There is a growing trend among the users of staffing services to fill all of their needs, from traditional temporary employees to professional specialists like accountants and information systems consultants, through a single provider. Some industry analysts speculate that the companies that will remain on top of this trend will be those that add to their range of services through acquisitions.
In the last few years, the staffing industry has experienced tremendous consolidation. The trend toward using full-service vendors has been one of the drivers behind this consolidation. Mergers and acquisitions within the industry have occurred at an unprecedented pace and have made some of the biggest headlines in industry publications. As a result of the recent consolidation activities, there seems to be a widening gap between the small companies and the large companies. Faced with the possibility of being among those that are unable to bridge this gap, the owners of independent staffing companies are evaluating their opportunities for growth. Assuming a company has adequate management and financial resources to pursue acquisitions, the logical question on almost any potential acquirer’s mind is, “Should I continue to grow internally, or should I grow through acquisitions as well?”
This subject has sparked some lively debates at recent industry gatherings. Not only do people have differing opinions on the best way to achieve growth, but they also appear to have strong opinions. Unfortunately, one bad experience can spoil an individual’s outlook on acquisitions.
But, if successful, a company can achieve significant growth by augmenting internal expansion with acquisitions.
Why do acquisitions fail? The most common reasons include failing to effectively integrate the acquired business and conducting insufficient due diligence. While it is easy to want to hold the seller responsible for an unsuccessful acquisition, the aforementioned obligations reside with the buying company.
In the acquisition arena, integration is key. The same care should be given to an acquired operation as would be given to, say, an adopted child. The newly acquired company cannot be neglected and be expected to continue to perform successfully. The management of the buying company must be committed to supporting and expanding upon the accomplishments of the acquired company.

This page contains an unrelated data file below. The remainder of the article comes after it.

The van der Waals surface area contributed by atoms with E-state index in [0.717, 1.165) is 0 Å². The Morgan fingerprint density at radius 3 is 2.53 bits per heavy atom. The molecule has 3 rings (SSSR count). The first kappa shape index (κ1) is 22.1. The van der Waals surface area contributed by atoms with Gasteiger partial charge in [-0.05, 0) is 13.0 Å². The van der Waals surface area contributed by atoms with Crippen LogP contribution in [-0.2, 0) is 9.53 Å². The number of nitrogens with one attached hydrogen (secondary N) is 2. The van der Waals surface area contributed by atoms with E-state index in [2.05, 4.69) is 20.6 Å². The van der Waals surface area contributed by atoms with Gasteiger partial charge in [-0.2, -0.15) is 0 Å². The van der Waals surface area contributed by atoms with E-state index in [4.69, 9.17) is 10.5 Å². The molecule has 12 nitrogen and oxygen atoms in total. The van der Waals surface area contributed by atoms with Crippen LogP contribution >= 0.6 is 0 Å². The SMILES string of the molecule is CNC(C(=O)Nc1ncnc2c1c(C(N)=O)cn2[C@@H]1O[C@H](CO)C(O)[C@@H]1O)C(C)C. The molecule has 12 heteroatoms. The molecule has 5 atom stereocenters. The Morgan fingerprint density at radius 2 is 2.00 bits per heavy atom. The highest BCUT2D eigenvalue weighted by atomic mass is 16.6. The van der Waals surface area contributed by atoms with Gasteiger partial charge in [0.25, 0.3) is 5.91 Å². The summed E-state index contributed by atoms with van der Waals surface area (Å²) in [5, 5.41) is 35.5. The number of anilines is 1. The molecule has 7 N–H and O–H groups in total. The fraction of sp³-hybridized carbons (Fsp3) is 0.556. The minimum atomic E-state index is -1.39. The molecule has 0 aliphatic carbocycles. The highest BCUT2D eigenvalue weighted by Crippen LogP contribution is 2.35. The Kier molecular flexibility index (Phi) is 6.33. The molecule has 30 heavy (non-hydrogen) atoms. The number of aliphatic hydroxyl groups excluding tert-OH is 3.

In a services industry, a business’ primary assets are its people. Therefore, it is no surprise that the cultural “fit” between the selling and acquiring companies is important. Integrating the cultures of the two businesses may be the biggest challenge in an acquisition. Culture is one of the few aspects of the acquired company that a buyer cannot easily change. Therefore, it should be examined carefully before moving forward with an acquisition.
Not just culture, but every aspect of a company should be thoroughly investigated before a buyer makes an acquisition. The research conducted by the buyer prior to consummating a transaction is known as due diligence. The due diligence review includes a thorough legal, financial, and operational examination of the target company. Among the items that should be investigated and well-understood prior to making an acquisition are the company’s operating trends, competitive position, operational data, management, legal status, and financial stability.
One of the most common questions a buyer considers when contemplating an acquisition is, “Will the business continue to generate the earnings it has generated in the past?” In reality the responsibility for ensuring that the earnings continue ultimately falls to the buyer. The buyer must make a commitment to either independently manage the acquired business or to integrate the business so that it can continue to generate the same level or a greater level of profits. Ideally, the combined company will experience greater operating efficiency. In addition, any new service offerings brought about through the merger can be expanded across the companies’ combined customer base and immediately allow for further growth opportunities. Therefore, in theory the answer to this question should always be, “absolutely!” Regardless of what may be motivating a buyer to make an acquisition, a seller should be rewarded for every bit of value he or she has created up to the point of the acquisition. They should not be penalized because a buyer is uncertain about its own ability to sustain the company’s operations following the acquisition. For the buyer, when the transaction closes the work involved in making a successful acquisition has just begun.
Aside from the legal protection provided for in the purchase agreement, it is possible to structure a transaction such a way that minimizes the earnings risk assumed by the buyer. The most common method for addressing earnings risk is to include an earnout in the purchase price. While a buyer can tie a seller in to the future growth of the company through payments contingent on future growth, the buying company should be proactive in ensuring such growth. In order for an earn-out to be viewed as a real incentive, however, it should provide for significant upside, above and beyond the initial consideration paid for the company. But, it should not be paid in lieu of a fair up-front cash purchase price because, again, the seller deserves to be rewarded for their historical success.
It is not practical to believe that the seller should be penalized for or bear the majority of the risk in a transaction. And, unfortunately, the risk associated with making an acquisition cannot be entirely eliminated through restrictive purchase terms. Ultimately, the buying company’s management must have confidence in its own ability to continue the success and growth of the acquired company. At the end of the day, this confidence should be the deciding factor in whether or not a company should include acquisitions in its growth strategy.